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Up to 3,600 people have been killed and more than 6,500 injured in Nepal, according to the latest figures released by the United Nation. Several regions have been cut off, and the number of victims continues to rise. Handicap International’s field program director in Nepal, Sarah Blin, who was in the country when the earthquake struck, reports on the situation from Kathmandu:
After the earthquake struck, people ran to open spaces to get away from buildings. The earth was still shaking. I’m familiar with war and famine, but I’ve never lived through an earthquake, nor seen how much it affects people. The first day, we saw a lot dead bodies.
Handicap International has been working in Nepal since 1990. The organization runs rehabilitation services and helps reduce the impact of natural disasters on the poorest and most vulnerable individuals. When the earthquake struck, we were advising the ministry of health on how to prepare for an earthquake, so we were able to respond to people’s needs immediately, using our stocks of emergency equipment. We began by distributing wheelchairs and providing care to people with injuries in two hospitals in Kathmandu.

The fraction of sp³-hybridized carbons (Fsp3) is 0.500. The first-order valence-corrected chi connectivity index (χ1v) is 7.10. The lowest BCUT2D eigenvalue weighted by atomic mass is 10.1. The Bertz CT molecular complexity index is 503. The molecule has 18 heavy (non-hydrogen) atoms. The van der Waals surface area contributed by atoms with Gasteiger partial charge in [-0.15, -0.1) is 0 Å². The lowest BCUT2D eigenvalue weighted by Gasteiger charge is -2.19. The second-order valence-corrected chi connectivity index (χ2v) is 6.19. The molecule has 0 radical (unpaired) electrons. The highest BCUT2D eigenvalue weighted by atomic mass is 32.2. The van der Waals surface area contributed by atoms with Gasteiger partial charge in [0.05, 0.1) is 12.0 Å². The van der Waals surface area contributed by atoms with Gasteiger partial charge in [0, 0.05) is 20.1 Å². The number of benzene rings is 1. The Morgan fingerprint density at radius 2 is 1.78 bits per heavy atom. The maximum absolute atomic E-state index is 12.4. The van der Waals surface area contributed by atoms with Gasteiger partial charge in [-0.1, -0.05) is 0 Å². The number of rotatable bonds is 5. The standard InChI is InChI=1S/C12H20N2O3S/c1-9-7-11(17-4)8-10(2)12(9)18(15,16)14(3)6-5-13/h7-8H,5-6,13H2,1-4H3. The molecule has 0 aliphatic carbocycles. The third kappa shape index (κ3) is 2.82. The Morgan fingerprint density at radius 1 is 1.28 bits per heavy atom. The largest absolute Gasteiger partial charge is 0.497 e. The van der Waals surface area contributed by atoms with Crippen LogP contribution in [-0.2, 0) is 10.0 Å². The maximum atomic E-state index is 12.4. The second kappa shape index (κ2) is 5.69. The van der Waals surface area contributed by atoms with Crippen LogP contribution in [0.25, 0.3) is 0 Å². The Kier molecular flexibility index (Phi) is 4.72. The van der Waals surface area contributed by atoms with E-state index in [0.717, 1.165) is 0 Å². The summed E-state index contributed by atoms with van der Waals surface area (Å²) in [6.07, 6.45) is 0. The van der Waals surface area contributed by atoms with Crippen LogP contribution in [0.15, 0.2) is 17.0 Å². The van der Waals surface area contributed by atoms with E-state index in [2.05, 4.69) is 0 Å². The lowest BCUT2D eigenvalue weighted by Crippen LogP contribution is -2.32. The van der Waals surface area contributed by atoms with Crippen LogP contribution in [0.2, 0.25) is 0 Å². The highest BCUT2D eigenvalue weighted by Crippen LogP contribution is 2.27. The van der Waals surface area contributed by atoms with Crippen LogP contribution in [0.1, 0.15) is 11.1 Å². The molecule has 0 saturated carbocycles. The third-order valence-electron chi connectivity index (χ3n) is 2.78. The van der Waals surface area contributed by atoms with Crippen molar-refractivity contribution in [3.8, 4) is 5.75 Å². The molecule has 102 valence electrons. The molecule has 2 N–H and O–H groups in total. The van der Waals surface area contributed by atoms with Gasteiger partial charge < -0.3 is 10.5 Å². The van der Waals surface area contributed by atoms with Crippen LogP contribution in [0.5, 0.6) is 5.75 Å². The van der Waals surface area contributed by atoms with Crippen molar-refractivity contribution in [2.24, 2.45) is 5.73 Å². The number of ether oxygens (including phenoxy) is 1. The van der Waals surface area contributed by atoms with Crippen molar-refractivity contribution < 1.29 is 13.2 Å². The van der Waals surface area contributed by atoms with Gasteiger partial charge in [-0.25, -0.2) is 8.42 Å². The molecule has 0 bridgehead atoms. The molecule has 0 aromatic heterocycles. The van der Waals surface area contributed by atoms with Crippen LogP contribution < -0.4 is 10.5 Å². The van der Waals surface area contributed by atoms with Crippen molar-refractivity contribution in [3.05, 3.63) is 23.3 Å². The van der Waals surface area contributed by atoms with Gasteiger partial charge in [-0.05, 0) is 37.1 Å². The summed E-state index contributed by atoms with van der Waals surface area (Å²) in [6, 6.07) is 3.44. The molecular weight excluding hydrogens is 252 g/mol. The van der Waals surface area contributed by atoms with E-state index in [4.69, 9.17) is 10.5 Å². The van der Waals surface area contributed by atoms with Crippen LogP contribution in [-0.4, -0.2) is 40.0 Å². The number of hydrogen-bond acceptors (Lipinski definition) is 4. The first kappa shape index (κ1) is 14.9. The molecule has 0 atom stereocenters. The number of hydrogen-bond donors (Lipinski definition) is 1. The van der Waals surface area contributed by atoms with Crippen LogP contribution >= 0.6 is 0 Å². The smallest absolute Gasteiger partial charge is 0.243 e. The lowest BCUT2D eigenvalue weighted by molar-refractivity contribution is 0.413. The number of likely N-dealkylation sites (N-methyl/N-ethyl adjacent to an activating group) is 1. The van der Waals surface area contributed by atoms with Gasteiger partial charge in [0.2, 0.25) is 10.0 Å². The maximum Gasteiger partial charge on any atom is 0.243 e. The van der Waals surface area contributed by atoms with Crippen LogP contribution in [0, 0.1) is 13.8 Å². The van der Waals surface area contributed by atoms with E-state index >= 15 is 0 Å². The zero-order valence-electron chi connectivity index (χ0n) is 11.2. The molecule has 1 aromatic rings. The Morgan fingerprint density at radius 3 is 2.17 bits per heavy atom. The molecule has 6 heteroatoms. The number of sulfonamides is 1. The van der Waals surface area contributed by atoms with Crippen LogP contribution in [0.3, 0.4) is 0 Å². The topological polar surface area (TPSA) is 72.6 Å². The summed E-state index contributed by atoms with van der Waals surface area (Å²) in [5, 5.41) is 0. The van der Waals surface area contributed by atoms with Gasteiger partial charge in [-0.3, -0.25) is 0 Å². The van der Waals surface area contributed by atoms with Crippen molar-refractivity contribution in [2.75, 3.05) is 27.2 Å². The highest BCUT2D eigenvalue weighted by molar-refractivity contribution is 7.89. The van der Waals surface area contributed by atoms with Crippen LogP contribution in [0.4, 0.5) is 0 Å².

We’re now focusing our response on logistics. Handicap International has a lot of expertise in meeting the needs of people with disabilities, older people, and other vulnerable populations—anyone who doesn’t always have access to conventional distributions under these sorts of circumstances. This is our main focus in an emergency, apart from providing medical care, orthopedic devices, and wheelchairs to the injured.
The situation in Kathmandu stabilized relatively quickly, but a lot of buildings are still in danger of collapsing. The government is advising people to stay outdoors and not to go home. A lot of people are living in the open-air. They’re still anxious. You can feel the after shocks.
We started getting information from districts around the epicenter of the earthquake the day after the earthquake. Lots of people have been injured, whole villages have been destroyed, roads are cut off, and there’s a serious shortage of vehicles to transport the injured to local hospitals.
Isolated rural areas have been particularly badly hit by the earthquake. The countryside is sparsely populated—it’s difficult to get in touch with people. It complicates the aid effort too. For example, we don’t have a complete picture of what’s going in these areas, as far as we know.
Right now, we don’t have the means to meet everyone’s needs, so it’s vital people support our aid effort.